EGU22-10738
https://doi.org/10.5194/egusphere-egu22-10738
EGU General Assembly 2022
© Author(s) 2022. This work is distributed under
the Creative Commons Attribution 4.0 License.

Chemical evolution of primary and secondary biomass burning aerosols during daytime and nighttime

Satoshi Takahama1, Amir Yazdani1, Jack Kodros2, Marco Paglione2,3, Mauro Masiol2, Stefania Squizzato2, Kalliopi Florou2, Christos Kaltsonoudis2, Spiro Jorga2, Spyros Pandis2,4, and Athanasios Nenes1,2
Satoshi Takahama et al.
  • 1Laboratory of atmospheric processes and their impacts (LAPI), ENAC/IIE, Ecole polytechnique fédérale de Lausanne (EPFL), Lausanne, Switzerland
  • 2Institute for Chemical Engineering Sciences, Foundation for Research and Technology Hellas (ICE-HT/FORTH), Patra, Greece
  • 3Italian National Research Council - Institute of Atmospheric Sciences and Climate (CNR-ISAC), Bologna, Italy
  • 4Department of Chemical Engineering, University of Patras, Patra, Greece

Fine particulate matter (PM) affects visibility, climate, and public health. Biomass burning (BB) in the forms of residential wood burning, wildfires, and prescribed burning is a major source of primary and secondary organic matter (OM, an important fraction fine PM), and brown and black carbon (BrC and BC). The contribution of BB to the atmospheric fine PM is only expected to increase in the foreseeable future. Recent studies have highlighted the enhancement in the biomass burning organic aerosol (bbOA) concentrations with aging and reported on the chemical composition of the secondary biomass burning organic aerosol (bbSOA) formed under different conditions. However, the chemical processing of the primary biomass burning organic aerosol (bbPOA) with aging is not well characterized. This chemical processing can potentially alter the chemical composition of bbOA drastically and render its identification and quantification in the atmosphere difficult.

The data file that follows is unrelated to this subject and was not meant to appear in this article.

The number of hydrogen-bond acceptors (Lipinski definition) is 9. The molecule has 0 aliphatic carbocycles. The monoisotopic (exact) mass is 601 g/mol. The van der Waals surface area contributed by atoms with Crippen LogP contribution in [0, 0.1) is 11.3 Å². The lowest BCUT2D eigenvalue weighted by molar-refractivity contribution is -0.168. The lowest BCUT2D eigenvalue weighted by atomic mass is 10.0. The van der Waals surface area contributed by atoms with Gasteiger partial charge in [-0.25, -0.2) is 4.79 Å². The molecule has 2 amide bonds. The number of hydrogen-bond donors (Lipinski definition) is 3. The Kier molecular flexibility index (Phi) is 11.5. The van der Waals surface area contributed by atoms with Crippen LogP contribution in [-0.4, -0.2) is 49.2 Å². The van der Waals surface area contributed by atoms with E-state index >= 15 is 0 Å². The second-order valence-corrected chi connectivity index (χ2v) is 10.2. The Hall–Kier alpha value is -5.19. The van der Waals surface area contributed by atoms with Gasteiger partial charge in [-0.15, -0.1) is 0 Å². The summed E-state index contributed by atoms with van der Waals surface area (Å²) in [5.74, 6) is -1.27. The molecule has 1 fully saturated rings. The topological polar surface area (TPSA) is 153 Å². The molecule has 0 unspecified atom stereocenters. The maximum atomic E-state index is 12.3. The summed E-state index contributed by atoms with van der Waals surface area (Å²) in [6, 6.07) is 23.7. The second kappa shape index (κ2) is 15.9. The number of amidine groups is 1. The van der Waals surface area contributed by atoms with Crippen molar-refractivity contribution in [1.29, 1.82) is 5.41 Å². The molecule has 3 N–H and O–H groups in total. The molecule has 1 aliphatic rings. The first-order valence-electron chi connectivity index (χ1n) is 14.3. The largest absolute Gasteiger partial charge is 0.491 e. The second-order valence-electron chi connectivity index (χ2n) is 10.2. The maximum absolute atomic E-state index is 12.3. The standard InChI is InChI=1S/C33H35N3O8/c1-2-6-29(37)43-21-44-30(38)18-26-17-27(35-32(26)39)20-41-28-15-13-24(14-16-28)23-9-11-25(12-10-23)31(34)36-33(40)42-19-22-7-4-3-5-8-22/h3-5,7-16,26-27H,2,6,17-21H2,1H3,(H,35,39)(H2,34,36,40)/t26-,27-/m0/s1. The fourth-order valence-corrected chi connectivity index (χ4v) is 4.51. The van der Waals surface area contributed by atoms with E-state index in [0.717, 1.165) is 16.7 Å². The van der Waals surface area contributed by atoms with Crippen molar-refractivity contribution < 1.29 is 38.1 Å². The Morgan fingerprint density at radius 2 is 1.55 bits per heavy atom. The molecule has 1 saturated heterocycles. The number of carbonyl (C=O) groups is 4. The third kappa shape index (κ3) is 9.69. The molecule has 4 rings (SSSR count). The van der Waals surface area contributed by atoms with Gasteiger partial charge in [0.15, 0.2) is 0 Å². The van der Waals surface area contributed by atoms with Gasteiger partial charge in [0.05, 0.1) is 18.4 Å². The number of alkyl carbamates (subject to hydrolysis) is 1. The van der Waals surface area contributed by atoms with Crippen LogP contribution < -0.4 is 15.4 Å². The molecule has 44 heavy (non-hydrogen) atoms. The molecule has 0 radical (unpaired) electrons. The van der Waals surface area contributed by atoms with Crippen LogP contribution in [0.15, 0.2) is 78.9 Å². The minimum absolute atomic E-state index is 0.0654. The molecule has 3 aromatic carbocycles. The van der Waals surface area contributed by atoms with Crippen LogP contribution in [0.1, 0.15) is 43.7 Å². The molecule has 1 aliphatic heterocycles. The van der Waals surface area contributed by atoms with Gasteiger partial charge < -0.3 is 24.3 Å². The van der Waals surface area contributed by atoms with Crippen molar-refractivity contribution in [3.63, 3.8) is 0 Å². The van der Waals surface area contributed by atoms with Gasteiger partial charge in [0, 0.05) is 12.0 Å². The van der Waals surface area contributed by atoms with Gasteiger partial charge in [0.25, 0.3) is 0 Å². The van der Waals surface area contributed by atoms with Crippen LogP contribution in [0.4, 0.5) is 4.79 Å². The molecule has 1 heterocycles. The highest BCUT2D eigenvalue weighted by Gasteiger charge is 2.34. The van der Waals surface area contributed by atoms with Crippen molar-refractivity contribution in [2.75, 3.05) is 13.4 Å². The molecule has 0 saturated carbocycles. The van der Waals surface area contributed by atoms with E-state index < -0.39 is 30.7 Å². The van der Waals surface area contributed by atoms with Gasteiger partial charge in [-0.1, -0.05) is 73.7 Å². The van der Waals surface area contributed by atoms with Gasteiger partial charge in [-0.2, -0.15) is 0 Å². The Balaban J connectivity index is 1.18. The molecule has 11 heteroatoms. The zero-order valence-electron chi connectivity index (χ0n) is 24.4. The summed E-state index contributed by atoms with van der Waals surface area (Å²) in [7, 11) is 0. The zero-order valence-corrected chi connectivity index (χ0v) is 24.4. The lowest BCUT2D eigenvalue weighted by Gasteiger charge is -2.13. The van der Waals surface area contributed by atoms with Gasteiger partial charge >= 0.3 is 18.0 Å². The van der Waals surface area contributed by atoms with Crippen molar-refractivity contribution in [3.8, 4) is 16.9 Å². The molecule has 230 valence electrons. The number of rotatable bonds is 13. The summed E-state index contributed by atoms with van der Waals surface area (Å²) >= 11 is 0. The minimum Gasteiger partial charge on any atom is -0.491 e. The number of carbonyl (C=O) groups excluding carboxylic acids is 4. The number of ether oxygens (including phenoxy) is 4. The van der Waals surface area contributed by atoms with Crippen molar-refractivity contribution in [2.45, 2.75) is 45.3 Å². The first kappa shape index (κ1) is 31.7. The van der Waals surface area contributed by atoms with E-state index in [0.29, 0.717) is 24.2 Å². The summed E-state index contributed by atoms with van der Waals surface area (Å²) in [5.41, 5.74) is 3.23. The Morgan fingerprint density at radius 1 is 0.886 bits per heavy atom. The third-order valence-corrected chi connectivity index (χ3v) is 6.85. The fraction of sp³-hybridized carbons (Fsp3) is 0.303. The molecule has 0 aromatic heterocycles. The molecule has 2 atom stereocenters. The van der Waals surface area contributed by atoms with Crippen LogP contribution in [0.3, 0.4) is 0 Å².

We used aerosol mass spectrometry (AMS) and Fourier transform infrared spectroscopy (FTIR) as two complementary methods to quantify the bbPOA aging in this study. AMS measures the bulk composition of OM with a relatively high temporal resolution but provides limited parent compound information due to the extensive fragmentation. FTIR, carried out on PTFE filter samples, provides detailed information about the functional group composition of the OM and certain bbOA makers at the expense of a relatively low temporal resolution. In a series of aging experiments at the Center for Studies of Air Qualities and Climate Change (C-STACC), primary emissions from wood and pellet stoves were injected into an environmental simulation chamber. Primary emissions were aged using hydroxyl and nitrate radicals simulating the atmospheric day-time and night-time oxidation.  A high-resolution time-of-flight (HR-TOF) AMS was used to identify the composition of non-refractory PM1. PM1 was also collected on PTFE filters before and after aging for the off-line FTIR analysis.

 

                AMS and FTIR agreed well in terms of the measured bbOA mass concentrations, elemental ratios, and the evolution of biomass burning tracers. We developed a procedure to quantify the bbPOA aging using AMS and FTIR. Using AMS, we found that up to 17 % of the bbPOA mass underwent some form of transformation with aging. This transformation was more intense under day-time conditions. FTIR detected a more extensive oxidation (up to two times that of AMS), suggesting a substantial processing of bbPOA, and revealing the limitations of AMS to capture bbPOA aging due to the extensive fragmentation. Different bbOA-related ion fragments were observed to decay at different rates under different conditions (e.g., oxidants and relative humidity). These different decay rates can potentially be used to identify the extent of bbPOA aging in the atmosphere. The bbSOA formed during the daytime oxidation was dominated by acid contributions, resembling certain atmospheric biomass burning samples. The unique, acid-dominated FTIR spectrum of bbSOA can potentially be used as another indicator of the aged bbOA in the atmosphere.

How to cite: Takahama, S., Yazdani, A., Kodros, J., Paglione, M., Masiol, M., Squizzato, S., Florou, K., Kaltsonoudis, C., Jorga, S., Pandis, S., and Nenes, A.: Chemical evolution of primary and secondary biomass burning aerosols during daytime and nighttime, EGU General Assembly 2022, Vienna, Austria, 23–27 May 2022, EGU22-10738, https://doi.org/10.5194/egusphere-egu22-10738, 2022.